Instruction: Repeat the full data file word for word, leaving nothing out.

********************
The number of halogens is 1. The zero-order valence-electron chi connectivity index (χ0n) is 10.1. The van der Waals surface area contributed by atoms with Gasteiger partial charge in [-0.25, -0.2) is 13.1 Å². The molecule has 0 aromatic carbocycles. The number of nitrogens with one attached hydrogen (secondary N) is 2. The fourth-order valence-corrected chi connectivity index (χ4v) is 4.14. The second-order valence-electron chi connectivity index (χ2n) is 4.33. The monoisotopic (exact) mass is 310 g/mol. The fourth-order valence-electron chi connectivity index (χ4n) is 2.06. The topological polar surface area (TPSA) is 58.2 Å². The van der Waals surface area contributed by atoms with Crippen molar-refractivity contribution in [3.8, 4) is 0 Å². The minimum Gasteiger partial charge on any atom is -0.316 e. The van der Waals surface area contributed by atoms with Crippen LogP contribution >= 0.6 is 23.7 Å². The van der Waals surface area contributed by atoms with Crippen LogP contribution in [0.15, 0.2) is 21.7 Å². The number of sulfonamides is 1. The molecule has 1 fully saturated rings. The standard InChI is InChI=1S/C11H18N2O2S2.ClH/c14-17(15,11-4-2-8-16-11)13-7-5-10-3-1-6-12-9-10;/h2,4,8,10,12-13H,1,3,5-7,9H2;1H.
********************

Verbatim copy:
The number of halogens is 1. The zero-order valence-electron chi connectivity index (χ0n) is 10.1. The van der Waals surface area contributed by atoms with Gasteiger partial charge in [-0.25, -0.2) is 13.1 Å². The molecule has 0 aromatic carbocycles. The number of nitrogens with one attached hydrogen (secondary N) is 2. The fourth-order valence-corrected chi connectivity index (χ4v) is 4.14. The second-order valence-electron chi connectivity index (χ2n) is 4.33. The monoisotopic (exact) mass is 310 g/mol. The fourth-order valence-electron chi connectivity index (χ4n) is 2.06. The topological polar surface area (TPSA) is 58.2 Å². The van der Waals surface area contributed by atoms with Crippen molar-refractivity contribution in [3.8, 4) is 0 Å². The minimum Gasteiger partial charge on any atom is -0.316 e. The van der Waals surface area contributed by atoms with Crippen LogP contribution >= 0.6 is 23.7 Å². The van der Waals surface area contributed by atoms with Crippen LogP contribution in [0.15, 0.2) is 21.7 Å². The number of sulfonamides is 1. The molecule has 1 fully saturated rings. The standard InChI is InChI=1S/C11H18N2O2S2.ClH/c14-17(15,11-4-2-8-16-11)13-7-5-10-3-1-6-12-9-10;/h2,4,8,10,12-13H,1,3,5-7,9H2;1H.